The village draws its name from its proximity to the Ashdown Forest, a royal hunting park first enclosed in the 13th century. From its origins as a small hamlet, Forest Row has grown, first with the establishment of a turnpike road in the 18th century; and later with the opening of the railway between East Grinstead and Tunbridge Wells in 1866; the line, which included an intermediate station at Forest Row, closed in 1967 as a result of the programme of closures put forward by East Grinstead resident and British Railways Board Chairman Richard Beeching.
The village inn (now known as The Swan, owned by Mountain Range Restaurants which you can see on the right hand side of the picture, originally the Yew Tree), part medieval, was a centre of smuggling in the 18th century.
Brambletye House (known locally as Brambletye Castle) was built by Sir Henry Compton in 1631. This building features in the 1826 Horace Smith novel Brambletye House.
A mail coach robbery occurred at the bottom of Wall Hill on 27 June 1801. John Beatson and his adopted son William Whalley Beatson hid in a meadow at the foot of Wall Hill, by the entrance to an old Roman road. The mail coach made its way up Wall Hill, where it was stopped by them just after midnight. The Beatsons took between £4,000 and £5,000. Judge Baron Hotham sentenced the two men to death by hanging at the trial on 29 March 1802. Gallows were erected on the spot where the robbery took place, on 17 April 1802. Beatson and his adopted son were hanged in the presence of 3,000 people.
John F. Kennedy, the 35th President of the United States, came to Forest Row in June 1963 during his visit to the UK, attending a service at the Our Lady of the Forest church. At the time he was engaged in a series of discussions with the Prime Minister Harold Macmillan at his home in nearby Birch Grove. There is a plaque commemorating the visit on Freshfield Hall.
Forest Row became a Transition village in 2007 with the official unleashing in March 2008 at the Village Hall.
The civil parish of Forest Row is in the north-west corner of East Sussex, and borders West Sussex, Kent and Surrey. Ashdown Forest surrounds the village on three sides, and the upper reaches of the River Medway flow through the parish. The centre of the village lies at the intersection of the A22 road, the erstwhile turnpike, and the B2110 to Hartfield and Tunbridge Wells and there is a wide range of shops and businesses to serve the surrounding area.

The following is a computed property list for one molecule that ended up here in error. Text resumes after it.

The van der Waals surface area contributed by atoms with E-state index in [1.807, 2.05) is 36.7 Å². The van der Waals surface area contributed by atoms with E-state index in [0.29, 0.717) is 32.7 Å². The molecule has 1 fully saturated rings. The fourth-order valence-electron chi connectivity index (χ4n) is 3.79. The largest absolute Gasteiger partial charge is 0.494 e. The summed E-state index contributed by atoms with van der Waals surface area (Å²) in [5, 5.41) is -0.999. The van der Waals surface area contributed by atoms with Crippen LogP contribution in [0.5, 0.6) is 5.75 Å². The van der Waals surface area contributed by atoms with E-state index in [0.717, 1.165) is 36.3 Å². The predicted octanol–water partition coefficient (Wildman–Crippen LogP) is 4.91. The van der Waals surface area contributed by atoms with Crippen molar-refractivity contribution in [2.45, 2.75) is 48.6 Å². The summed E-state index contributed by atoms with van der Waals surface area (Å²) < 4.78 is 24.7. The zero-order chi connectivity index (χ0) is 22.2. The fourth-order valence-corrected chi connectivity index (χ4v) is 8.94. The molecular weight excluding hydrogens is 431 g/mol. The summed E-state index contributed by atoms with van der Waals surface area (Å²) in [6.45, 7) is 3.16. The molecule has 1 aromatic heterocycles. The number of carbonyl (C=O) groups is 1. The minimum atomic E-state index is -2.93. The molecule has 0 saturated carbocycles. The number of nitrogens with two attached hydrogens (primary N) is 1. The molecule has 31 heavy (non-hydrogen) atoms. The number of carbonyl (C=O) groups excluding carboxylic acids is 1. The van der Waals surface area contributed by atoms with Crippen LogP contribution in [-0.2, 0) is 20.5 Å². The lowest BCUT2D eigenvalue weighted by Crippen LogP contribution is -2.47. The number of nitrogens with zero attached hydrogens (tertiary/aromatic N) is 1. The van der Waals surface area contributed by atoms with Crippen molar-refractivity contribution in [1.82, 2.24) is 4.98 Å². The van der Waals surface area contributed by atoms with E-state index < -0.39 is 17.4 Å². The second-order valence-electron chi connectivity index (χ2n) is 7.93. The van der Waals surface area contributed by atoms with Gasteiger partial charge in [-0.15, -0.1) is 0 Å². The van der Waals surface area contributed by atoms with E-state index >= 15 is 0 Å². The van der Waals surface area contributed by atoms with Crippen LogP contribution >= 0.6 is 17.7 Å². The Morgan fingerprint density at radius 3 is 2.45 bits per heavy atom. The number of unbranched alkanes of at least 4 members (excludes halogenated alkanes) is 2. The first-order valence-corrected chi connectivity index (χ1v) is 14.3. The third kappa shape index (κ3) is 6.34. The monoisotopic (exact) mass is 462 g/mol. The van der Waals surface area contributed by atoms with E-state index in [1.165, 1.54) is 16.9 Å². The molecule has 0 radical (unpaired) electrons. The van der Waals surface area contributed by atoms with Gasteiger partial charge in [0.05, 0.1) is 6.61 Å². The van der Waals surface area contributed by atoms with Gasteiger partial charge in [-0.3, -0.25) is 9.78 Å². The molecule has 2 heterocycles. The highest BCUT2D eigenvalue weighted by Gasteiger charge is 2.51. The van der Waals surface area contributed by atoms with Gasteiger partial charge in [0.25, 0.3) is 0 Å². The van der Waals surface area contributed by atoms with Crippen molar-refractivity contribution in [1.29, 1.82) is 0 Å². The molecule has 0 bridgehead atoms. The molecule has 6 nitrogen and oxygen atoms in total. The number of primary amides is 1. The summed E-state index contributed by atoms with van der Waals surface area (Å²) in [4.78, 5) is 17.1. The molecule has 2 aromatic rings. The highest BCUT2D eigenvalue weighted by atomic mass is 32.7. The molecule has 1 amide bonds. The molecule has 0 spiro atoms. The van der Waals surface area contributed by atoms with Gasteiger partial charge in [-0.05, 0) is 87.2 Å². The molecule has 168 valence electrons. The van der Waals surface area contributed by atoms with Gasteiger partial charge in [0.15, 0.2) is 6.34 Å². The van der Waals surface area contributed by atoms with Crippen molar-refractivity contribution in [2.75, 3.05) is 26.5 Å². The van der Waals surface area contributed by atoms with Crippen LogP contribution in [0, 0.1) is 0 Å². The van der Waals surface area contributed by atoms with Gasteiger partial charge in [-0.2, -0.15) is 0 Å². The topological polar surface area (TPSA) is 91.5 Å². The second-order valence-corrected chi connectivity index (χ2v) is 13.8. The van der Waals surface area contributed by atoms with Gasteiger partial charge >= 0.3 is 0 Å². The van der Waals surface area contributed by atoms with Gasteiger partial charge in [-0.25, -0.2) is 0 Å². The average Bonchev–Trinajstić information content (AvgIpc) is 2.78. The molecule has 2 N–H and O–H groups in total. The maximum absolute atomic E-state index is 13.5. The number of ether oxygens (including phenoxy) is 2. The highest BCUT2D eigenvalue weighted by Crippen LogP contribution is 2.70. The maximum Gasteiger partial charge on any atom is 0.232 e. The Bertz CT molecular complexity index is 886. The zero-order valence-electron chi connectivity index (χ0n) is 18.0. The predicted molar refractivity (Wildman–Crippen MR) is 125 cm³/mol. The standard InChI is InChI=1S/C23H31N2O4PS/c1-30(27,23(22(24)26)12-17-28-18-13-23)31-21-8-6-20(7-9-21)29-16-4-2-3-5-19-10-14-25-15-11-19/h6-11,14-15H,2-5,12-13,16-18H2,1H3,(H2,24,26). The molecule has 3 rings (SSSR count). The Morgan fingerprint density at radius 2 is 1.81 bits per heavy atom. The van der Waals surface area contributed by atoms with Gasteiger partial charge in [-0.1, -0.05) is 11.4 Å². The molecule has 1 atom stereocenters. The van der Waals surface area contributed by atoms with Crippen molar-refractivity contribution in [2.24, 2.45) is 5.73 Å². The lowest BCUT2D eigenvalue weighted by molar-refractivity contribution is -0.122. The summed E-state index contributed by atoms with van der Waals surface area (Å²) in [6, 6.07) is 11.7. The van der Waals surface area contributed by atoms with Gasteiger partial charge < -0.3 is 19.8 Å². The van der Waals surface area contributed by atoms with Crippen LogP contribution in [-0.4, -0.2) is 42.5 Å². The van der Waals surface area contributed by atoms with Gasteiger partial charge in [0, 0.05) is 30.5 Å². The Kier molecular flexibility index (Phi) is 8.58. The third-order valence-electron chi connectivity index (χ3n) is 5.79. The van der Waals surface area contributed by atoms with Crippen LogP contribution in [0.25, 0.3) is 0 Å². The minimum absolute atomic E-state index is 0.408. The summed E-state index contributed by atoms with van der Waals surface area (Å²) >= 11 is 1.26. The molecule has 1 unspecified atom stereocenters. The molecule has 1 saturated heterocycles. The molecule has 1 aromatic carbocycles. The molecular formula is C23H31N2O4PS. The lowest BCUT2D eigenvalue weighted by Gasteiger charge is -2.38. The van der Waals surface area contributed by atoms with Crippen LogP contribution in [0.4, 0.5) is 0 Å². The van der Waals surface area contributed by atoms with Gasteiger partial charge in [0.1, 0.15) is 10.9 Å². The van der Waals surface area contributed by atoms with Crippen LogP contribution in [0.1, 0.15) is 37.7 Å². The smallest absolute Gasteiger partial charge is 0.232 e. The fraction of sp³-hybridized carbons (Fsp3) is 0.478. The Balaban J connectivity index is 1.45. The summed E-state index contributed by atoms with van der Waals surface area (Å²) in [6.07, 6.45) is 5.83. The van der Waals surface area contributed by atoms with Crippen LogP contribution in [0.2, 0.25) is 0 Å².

Weir Wood Reservoir is a Site of Special Scientific Interest within the parish. It is also one of the largest areas of open water in the county and hosts a wide variety of resident and migrating birds.
The hotels in the village are The Brambletye Hotel, The Chequers and The Foresters Arms. In the 2006 radiation scare surrounding KGB agent Alexander Litvinenko the Ashdown Park Hotel and Country Club were closed for 6 hours and the nearby Roebuck hotel was used as an evacuation point for arriving guests. Italian security expert Mario Scaramella may have stayed there but tests showed no evidence of "radiation toxicity".
The village architecture is a mixture of traditional and modern. As well as many older cottages in the classic Sussex style there is a variety of more modern development, which generally blends in well. Gage Ridge and Michael Fields, with their copper-roofed houses are examples of the latter.
In addition to the businesses in the village centre, there is also an industrial estate.
The Church of England eccesiastical parish combines two churches: Holy Trinity, Forest Row, and St Dunstan's Ashurst Wood. There are also other denominational churches: The Christian Community Forest Row; Our Lady of the Forest (Roman Catholic); a Baptist chapel; Providence church; and the cemetery chapel.
State education is provided at Forest Row CE Primary School. Greenfields School, which caters for children of all ages, is an independent school in the village which gives its students the opportunity to follow the teachings of L. Ron Hubbard, amongst other things. Institutions associated with the Anthroposophical movement of Rudolf Steiner are located in or near the village, notably Michael Hall, a Steiner Waldorf School offering education to children from kindergarten up to age 18 and Emerson College.
There have been several notable residents of Forest Row in the recent past and present. These include Owen Barfield, the writer and philosopher, Ben Elton, the comedian and novelist, David Gilmour from the band Pink Floyd, Violet Needham, author, Richard Jones, bass player and background singer in the Feeling, Jonael Schickler, a Swiss Philosopher and Sean Yates, professional cyclist. The singer Engelbert Humperdinck had a holiday cottage in the village during the 1980s. Actor Ed Sanders is from Forest Row. American-born DJ and producer Secondcity (real name Rowan Harrington) lived in Forest Row having moved there when he was 12. Noted amateur golfer and writer Horace Hutchinson called Forest Row his home in the late 1920s and early 1930s, before his death in 1932.